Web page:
What can tourists do to help—not hinder—Nepal’s quake recovery?

nepal earthquake damageNepal is one of the most hazard-prone countries in the world. This is due to its location in a high-intensity earthquake zone and extreme topography. The risk profile is known with relative accuracy and so is the fact that rural communities are considerably more vulnerable than the urban population.

Based on research in other hazard-exposed destinations around the world, tourists were probably not fully aware of the risks involved in travelling to Nepal. Yet the tourism industry will also be critical to Nepal’s economic recovery. When thinking about the future of Nepal and its tourism industry, there are several dimensions to consider.

 In Brief 
  • Based on the Nepalese Ministry of Culture, Tourism and Civil Aviation’s tourism statistics, about 23,000 visitors would have been in the country on April 25, 2015.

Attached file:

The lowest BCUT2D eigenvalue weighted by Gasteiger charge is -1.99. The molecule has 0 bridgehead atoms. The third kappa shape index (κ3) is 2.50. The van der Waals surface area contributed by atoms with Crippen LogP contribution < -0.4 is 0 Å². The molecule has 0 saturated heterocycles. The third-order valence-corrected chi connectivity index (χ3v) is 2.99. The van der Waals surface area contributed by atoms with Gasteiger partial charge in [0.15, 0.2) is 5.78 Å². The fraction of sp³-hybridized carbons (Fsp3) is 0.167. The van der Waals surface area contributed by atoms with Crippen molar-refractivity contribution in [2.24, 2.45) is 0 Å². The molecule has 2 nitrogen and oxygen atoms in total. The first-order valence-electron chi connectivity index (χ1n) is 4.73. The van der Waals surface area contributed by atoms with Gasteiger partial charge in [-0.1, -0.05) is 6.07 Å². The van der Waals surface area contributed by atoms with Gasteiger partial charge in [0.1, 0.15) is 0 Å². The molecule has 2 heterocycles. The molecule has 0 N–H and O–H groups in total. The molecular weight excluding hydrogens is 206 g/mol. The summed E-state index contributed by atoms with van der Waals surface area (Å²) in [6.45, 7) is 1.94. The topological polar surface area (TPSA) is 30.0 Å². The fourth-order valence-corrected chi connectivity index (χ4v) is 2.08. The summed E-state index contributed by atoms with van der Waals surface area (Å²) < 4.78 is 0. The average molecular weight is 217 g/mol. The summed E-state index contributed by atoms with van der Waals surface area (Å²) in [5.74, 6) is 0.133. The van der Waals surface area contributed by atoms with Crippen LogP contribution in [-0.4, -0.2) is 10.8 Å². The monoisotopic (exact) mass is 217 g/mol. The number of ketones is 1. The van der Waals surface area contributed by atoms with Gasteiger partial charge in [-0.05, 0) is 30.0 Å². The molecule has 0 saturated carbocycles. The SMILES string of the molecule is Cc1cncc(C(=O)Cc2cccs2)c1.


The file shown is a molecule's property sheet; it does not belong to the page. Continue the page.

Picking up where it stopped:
• The World Travel and Tourism Council reports that the industry contributed 8.9% to Nepal’s GDP in 2014, supporting 1.1 million jobs.
  • Before the earthquake, Nepal was the 26th-fastest-growing tourism economy out of 188 countries.
 In Depth 
  • Read the original article on The Conversation
  • Discuss issues and possible solutions in the Nepal Tourism Recovery Facebook Group
  • Learn about one innovative approach supported by a tourism company in India.
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Jeremy Smithhttp://www.jmcsmith.com
Jeremy Smith is the editor and co-founder of Travindy. He is a writer and communications consultant working for a more responsible and sustainable tourism industry. He is the author of two books, writes a fortnightly blog on responsible tourism for World Travel Market, and provides consultancy to a wide range of companies and organisations, ranging from National Parks to individual hotels and tour operators.

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